This weekend marked the point where I successfully completed my first chapter outline draft. I can now say that I am planning to write twenty four chapters in my third book and I have a brief idea what will happen in each. Actually, it's more than a brief idea: it's a solid foundation of what's to come. I can easily add more layers of writing to my base.

I first decided to write the chapter outlines because I love having a map to follow before I set out on a journey. The outline allows me to write with purpose while occasionally writing outside the lines. Basically the outline offers me a structure while also giving me permission to wander off course. The outline cannot be rigid as the result would be forced, weak writing.

The outline gives me passion and determination and a whole lot of courage to sit down and make a start on writing the book. It is a daunting prospect for any writer when they settle down to write a full length novel, even when the writer has the experience of writing previous books. Writing my first book was terrifying. Thinking about writing my second book seemed like an impossible task. But I managed both and now I am faced with penning my third. But as I write a constant stream of ideas flows to me. This is extremely encouraging and comforting as I know that if just write I will able to produce my book. Many people think that writing books is an overwhelming task and those thoughts prevent them from making a start. Penning any book is indeed a great commitment but it can be done, just as long as you write something every day or week. Like eating an elephant it just takes time and having a chapter outline will help guide you to staying on the right path.

What do you think of chapter outlines? Are they beneficial to you?

Wednesday, 5 September 2012

Lessons Learned From Writing 2 Books

This month marks the third year anniversary of me writing seriously. During that time I have produced two novels and written a steady plot line for book number three. I can't believe it has only been a short time frame as it feels like I've been writing books my entire life. But as I reflect over the years I ask myself what I have learnt from my writing journey.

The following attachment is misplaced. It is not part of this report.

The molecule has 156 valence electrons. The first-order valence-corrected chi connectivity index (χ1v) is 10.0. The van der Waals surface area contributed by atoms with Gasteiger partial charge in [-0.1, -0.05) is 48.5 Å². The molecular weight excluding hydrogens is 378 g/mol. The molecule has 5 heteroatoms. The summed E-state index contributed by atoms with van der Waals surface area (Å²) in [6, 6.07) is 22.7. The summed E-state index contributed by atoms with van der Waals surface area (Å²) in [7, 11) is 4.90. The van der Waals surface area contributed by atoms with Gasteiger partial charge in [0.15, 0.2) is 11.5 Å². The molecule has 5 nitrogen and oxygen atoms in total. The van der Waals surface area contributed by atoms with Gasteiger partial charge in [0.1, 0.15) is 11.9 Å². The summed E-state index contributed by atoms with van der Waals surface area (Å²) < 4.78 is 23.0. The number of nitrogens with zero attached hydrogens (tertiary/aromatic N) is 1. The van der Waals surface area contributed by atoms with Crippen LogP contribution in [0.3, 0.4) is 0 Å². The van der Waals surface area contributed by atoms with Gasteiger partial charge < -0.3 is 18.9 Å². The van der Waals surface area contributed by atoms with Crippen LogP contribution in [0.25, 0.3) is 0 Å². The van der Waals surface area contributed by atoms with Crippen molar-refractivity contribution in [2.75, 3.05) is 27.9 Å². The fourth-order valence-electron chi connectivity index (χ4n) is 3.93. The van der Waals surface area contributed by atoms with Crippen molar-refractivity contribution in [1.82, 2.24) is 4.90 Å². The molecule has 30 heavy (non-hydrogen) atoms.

Writing has been the steepest learning curve I have ever experienced. I haven't worked harder in my life. I spend a portion of each day working on something book related - that's seven days a week for 52 weeks in the year. I'm sure I must drive my other half crazy as my books are the only thing I can talk about with enthusiasm.

But spending time writing is the only thing that's going to make you a more successful writer. Reading the genre in which you wish to write helps a lot too. But if you're serious about treating writing as your desired or main career you have to make time for it every day. You have to understand that there are no set rules for writing fiction either. Sure there are various things that work and things that don't, but creatively speaking it doesn't matter where you outline your chapters in detail or just set off writing. Don't be fearful about experimenting. Try something new within each book.

One of the greatest things that helps me when I settle down to write is looking at ideas I've written in note form. Whenever I think of a potential storyline that could go into a book I always make sure I write it down. This way I have a map, some sort of idea where to go, before I set off on my journey. Writing the first chapter doesn't seem so overwhelming then. I also carry a thesaurus, making a conscious effort to expand my vocabulary.

So, what have you learned from your writing? Please share in the comment box below.